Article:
Seth Woolley's Man Viewer

Manual for chmod - man 2 chmod

([section] manual, -k keyword, -K [section] search, -f whatis)
man plain no title

CHMOD(2)                   Linux Programmer's Manual                  CHMOD(2)

       chmod(1,2), fchmod - change permissions of a file(1,n)

       #include <sys/types.h>
       #include <sys/stat.h>

       int chmod(1,2)(const char *path, mode_t mode);
       int fchmod(int fildes, mode_t mode);

       The  mode of the file(1,n) given by path or referenced by fildes is changed.

       Modes are specified by or'ing the following:

              S_ISUID   04000 set(7,n,1 builtins) user ID on execution

              S_ISGID   02000 set(7,n,1 builtins) group ID on execution

              S_ISVTX   01000 sticky bit

              S_IRUSR (S_IREAD)
                        00400 read(2,n,1 builtins) by owner

              S_IWUSR (S_IWRITE)
                        00200 write(1,2) by owner

              S_IXUSR (S_IEXEC)
                        00100 execute/search by owner

              S_IRGRP   00040 read(2,n,1 builtins) by group

              S_IWGRP   00020 write(1,2) by group

              S_IXGRP   00010 execute/search by group

              S_IROTH   00004 read(2,n,1 builtins) by others

              S_IWOTH   00002 write(1,2) by others

              S_IXOTH   00001 execute/search by others

       The effective UID of the calling process must match the  owner  of  the
       file(1,n),  or  the  process  must  be  privileged  (Linux: it must have the
       CAP_FOWNER capability).

       If the calling process is not privileged  (Linux:  does  not  have  the
       CAP_FSETID  capability),  and  the group of the file(1,n) does not match the
       effective group ID of the process or one  of  its  supplementary  group
       IDs,  the  S_ISGID  bit  will be turned off, but this will not cause an
       error(8,n) to be returned.

       As a security measure, depending on the file(1,n) system, the  set(7,n,1 builtins)  user  ID
       and set(7,n,1 builtins) group ID execution bits may be turned off if(3,n) a file(1,n) is written.
       (On Linux this  occurs  if(3,n)  the  writing  process  does  not  have  the
       CAP_FSETID  capability.)  On some file(1,n) systems, only the super-user can
       set(7,n,1 builtins) the sticky bit, which may have a special meaning.  For  the  sticky
       bit,  and  for  set(7,n,1 builtins)  user  ID and set(7,n,1 builtins) group ID bits on directories, see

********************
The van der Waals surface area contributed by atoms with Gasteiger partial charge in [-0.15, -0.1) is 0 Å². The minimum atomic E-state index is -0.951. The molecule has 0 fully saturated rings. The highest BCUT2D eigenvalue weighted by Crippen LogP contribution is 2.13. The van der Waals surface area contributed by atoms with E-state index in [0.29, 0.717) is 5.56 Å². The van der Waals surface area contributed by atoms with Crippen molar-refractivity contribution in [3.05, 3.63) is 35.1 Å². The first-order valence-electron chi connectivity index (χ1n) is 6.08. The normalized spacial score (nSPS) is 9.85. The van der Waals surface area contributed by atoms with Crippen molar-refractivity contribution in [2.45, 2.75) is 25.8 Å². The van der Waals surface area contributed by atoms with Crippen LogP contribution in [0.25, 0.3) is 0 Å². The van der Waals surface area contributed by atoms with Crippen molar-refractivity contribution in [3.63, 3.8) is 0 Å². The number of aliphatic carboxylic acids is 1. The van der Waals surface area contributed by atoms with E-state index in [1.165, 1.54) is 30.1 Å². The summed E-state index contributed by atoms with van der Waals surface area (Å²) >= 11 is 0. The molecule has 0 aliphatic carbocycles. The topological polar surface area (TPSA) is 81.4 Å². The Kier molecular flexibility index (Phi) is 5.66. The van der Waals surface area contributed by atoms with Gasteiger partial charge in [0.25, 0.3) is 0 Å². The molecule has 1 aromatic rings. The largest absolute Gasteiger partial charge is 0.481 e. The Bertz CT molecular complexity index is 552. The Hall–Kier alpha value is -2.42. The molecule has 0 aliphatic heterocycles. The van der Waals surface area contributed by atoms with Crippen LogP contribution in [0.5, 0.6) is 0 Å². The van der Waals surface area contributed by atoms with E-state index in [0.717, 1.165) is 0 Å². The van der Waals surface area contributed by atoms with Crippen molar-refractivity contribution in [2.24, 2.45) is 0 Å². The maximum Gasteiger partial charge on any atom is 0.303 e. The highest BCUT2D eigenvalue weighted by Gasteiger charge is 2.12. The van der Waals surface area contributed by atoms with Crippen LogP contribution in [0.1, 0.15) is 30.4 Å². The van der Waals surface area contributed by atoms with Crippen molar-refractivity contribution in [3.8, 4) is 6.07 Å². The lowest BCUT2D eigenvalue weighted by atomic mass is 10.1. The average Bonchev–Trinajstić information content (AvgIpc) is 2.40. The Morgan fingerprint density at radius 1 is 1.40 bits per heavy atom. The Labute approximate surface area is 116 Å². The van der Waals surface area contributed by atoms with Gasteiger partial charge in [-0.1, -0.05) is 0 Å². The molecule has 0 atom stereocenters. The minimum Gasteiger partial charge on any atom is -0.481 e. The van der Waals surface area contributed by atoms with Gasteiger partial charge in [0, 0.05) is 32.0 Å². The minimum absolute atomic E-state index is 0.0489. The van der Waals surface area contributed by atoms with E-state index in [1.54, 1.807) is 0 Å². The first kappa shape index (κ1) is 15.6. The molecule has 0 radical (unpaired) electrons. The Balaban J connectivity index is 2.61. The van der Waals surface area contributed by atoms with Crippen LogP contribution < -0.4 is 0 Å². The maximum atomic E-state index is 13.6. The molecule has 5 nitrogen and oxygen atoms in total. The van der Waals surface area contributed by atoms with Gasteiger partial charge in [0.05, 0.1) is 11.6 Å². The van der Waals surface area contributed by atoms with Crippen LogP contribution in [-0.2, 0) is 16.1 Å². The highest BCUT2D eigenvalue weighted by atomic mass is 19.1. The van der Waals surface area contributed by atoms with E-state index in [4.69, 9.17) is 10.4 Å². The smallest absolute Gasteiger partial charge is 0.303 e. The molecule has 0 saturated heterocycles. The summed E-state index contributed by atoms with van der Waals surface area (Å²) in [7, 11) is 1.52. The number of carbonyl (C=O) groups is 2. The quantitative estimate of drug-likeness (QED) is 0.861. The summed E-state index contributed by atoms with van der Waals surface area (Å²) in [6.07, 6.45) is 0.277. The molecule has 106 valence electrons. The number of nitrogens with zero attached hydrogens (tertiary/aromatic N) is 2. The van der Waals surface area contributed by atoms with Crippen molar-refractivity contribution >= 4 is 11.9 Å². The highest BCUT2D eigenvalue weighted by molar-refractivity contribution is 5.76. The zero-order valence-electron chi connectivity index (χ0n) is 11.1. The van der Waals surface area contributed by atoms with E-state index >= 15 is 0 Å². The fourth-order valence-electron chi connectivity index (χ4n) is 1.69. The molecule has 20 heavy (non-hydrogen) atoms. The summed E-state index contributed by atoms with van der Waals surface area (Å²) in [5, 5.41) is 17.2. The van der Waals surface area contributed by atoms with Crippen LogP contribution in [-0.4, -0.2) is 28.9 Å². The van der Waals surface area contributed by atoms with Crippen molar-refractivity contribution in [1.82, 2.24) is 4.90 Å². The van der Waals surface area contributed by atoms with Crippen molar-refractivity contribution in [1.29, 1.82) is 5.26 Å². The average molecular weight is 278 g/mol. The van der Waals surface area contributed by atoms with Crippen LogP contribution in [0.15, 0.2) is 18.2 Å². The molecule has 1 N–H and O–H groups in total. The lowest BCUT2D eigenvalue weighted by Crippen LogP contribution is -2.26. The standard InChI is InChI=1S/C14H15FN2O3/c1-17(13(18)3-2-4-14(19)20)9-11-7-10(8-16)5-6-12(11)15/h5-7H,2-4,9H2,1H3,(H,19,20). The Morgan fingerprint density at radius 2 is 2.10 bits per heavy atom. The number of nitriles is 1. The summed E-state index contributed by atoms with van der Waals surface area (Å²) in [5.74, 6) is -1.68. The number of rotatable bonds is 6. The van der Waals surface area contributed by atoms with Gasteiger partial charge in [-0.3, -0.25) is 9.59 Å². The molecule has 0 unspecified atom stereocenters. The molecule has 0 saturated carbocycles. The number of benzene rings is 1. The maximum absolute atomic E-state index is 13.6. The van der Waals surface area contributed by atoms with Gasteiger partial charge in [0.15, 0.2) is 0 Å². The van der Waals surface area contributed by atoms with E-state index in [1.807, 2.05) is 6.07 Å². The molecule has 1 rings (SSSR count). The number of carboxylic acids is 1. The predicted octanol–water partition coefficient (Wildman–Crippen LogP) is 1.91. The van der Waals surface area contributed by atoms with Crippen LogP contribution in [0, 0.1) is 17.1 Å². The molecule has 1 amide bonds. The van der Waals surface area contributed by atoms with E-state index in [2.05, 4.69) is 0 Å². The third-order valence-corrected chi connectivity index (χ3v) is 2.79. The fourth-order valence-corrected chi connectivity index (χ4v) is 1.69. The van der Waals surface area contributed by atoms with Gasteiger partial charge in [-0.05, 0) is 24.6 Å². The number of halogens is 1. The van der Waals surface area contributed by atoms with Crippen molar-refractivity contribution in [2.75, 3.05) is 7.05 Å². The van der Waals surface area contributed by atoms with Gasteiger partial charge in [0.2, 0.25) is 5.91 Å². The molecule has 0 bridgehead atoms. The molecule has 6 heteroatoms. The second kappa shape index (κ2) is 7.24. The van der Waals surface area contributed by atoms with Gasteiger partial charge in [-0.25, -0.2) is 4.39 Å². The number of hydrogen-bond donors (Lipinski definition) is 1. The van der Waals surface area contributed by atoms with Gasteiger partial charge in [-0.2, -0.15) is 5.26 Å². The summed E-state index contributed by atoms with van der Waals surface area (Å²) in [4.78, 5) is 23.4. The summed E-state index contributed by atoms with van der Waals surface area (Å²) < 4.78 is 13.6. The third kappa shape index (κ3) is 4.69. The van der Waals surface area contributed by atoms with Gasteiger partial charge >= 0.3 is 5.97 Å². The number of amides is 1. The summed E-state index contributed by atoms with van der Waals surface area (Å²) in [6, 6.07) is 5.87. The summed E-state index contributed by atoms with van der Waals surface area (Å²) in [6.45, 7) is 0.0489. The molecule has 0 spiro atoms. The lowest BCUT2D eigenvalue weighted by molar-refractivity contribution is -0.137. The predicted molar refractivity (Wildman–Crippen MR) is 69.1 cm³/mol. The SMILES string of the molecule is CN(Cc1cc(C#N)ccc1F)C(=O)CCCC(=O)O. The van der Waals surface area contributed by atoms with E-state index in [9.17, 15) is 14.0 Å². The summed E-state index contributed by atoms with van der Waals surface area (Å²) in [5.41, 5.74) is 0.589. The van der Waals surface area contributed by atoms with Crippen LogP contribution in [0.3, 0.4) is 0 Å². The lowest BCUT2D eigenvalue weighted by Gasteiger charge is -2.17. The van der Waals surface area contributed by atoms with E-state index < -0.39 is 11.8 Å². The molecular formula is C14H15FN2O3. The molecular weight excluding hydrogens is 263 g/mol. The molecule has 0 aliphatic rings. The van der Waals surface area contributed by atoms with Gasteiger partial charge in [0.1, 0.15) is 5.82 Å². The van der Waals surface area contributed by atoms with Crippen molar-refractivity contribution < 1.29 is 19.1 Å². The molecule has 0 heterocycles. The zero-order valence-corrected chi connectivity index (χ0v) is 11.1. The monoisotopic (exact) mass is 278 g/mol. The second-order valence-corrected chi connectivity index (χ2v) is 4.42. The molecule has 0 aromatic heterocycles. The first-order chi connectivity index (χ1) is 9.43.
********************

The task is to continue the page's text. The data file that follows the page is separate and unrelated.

On NFS file(1,n)  systems,  restricting  the  permissions  will  immediately
       influence already open(2,3,n) files, because the access(2,5) control is done on the
       server, but open(2,3,n) files are maintained by the client.  Widening the per-
       missions  may  be  delayed  for  other  clients if(3,n) attribute caching is
       enabled on them.

       On success, zero is returned.  On error(8,n), -1 is returned, and  errno  is
       set(7,n,1 builtins) appropriately.

       Depending  on  the file(1,n) system, other errors can be returned.  The more
       general errors for chmod(1,2) are listed below:

       EACCES Search permission is denied on a component of the  path  prefix.
              (See also path_resolution(2).)

       EFAULT path points outside your accessible address space.

       EIO    An I/O error(8,n) occurred.

       ELOOP  Too many symbolic links were encountered in(1,8) resolving path.

              path is too long.

       ENOENT The file(1,n) does not exist.

       ENOMEM Insufficient kernel memory was available.

              A component of the path prefix is not a directory.

       EPERM  The  effective UID does not match the owner of the file(1,n), and the
              process  is  not  privileged  (Linux:  it  does  not  have   the
              CAP_FOWNER capability).

       EROFS  The named(5,8) file(1,n) resides on a read-only file(1,n) system.

       The general errors for fchmod are listed below:

       EBADF  The file(1,n) descriptor fildes is not valid.

       EIO    See above.

       EPERM  See above.

       EROFS  See above.

       The  chmod(1,2)  call  conforms  to SVr4, SVID, POSIX, X/OPEN, 4.4BSD.  SVr4
       documents EINTR, ENOLINK and EMULTIHOP returns, but no ENOMEM.  POSIX.1
       does not document EFAULT, ENOMEM, ELOOP or EIO error(8,n) conditions, or the
       macros S_IREAD, S_IWRITE and S_IEXEC.

       The fchmod call conforms to 4.4BSD and SVr4.  SVr4 documents additional
       EINTR and ENOLINK error(8,n) conditions.  POSIX requires the fchmod function
       if(3,n) at least one of _POSIX_MAPPED_FILES and _POSIX_SHARED_MEMORY_OBJECTS
       is  defined,  and  documents  additional ENOSYS and EINVAL error(8,n) condi-
       tions, but does not document EIO.

       chown(1,2)(2), execve(2), open(2,3,n)(2), path_resolution(2), stat(1,2)(2)

Linux 2.6.7                       2004-06-23                          CHMOD(2)

References for this manual (incoming links)